At least six people have died in the UK after being told they had been cured of HIV and could stop taking their medication.

An undercover investigation by Sky News has revealed that evangelical churches in London, Manchester, Birmingham and Glasgow have been telling worshippers that God can heal them of the virus.

The broadcaster sent three undercover reporters to the Synagogue Church of All Nations (SCOAN), in the south London Borough of Southwark.

All of them were told by pastors they could be healed.

The team – who are all HIV positive – had water sprayed in their faces as part of the healing process.

They were also shouted at and told it would rid them of the devil.

One of the pastors, Rachel Holmes, told Sky News, that SCOAN has a “100% success rate”, adding: “if symptoms such as vomiting or diarrhoea persist, it is actually a sign of the virus leaving the body”.

The former Health Secretary Lord Fowler, who led the HIV/AIDS awareness drive in the 1980s, said SCOAN’s advice about the virus was dangerous and completely incorrect.

With the church being a registered charity, the UK’s Charity Commission has now launched an investigation.

SCOAN told Sky News: “We are not the Healer – God is the Healer. Never a sickness God cannot heal. Never a disease God cannot cure. Never a burden God cannot bear. Never a problem God cannot solve.

“To His power, nothing is impossible. We have not done anything to bring about healing, deliverance or prosperity. If somebody is healed, it is God who heals.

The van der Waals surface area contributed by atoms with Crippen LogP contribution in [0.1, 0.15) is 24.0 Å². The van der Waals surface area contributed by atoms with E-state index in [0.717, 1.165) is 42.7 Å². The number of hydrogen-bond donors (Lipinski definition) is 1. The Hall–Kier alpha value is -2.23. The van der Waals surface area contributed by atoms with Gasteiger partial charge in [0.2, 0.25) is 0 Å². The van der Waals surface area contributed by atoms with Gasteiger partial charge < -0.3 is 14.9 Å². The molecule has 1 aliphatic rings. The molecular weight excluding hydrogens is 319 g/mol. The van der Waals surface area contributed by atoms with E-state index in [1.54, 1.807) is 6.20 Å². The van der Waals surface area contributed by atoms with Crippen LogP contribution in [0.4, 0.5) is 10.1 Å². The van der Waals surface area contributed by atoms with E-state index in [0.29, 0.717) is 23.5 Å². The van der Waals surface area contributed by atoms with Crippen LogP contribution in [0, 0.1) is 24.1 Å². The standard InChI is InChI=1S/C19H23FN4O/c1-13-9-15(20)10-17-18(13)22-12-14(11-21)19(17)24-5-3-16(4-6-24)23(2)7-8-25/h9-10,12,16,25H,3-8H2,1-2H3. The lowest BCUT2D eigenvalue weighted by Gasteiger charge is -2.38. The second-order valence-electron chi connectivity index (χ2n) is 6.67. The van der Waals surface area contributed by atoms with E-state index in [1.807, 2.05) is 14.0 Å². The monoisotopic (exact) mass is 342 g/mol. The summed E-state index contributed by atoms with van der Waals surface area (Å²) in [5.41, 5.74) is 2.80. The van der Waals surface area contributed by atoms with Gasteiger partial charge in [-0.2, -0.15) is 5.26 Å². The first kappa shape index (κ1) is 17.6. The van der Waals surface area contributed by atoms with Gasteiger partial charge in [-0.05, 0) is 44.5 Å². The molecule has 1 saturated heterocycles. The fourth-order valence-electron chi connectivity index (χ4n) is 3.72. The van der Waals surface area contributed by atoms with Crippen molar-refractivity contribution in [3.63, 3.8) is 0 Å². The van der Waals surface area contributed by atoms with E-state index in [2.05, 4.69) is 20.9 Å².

Last month, BBC London aired the findings of a similar investigation into the practice.

Meanwhile, HIV/AIDS support charities are appalled at the revelations.

Deborah Jack, Chief Executive of the National Aids Trust told PinkNews.co.uk: ‘It is worrying and tragic that there are people living with HIV being told not to take their life-saving medication.

“Prayer and faith are very important to some people, but this should always be in addition to medical treatment rather than a substitute.

“It is a terrible abuse of trust and faith for these religious leaders to be misleading individuals and this is a serious issue which needs to be tackled.

“If a person with HIV stops taking their medication, there are not only grave health risks but it also increases the likelihood of passing the infection on to others”.

SCOAN is not the only church in the capital that has been offering dangerously incorrect advice about the virus.

A gay HIV positive man was also told to stop taking treatment by a church in north London.

His boyfriend is now believed to be ill with the virus.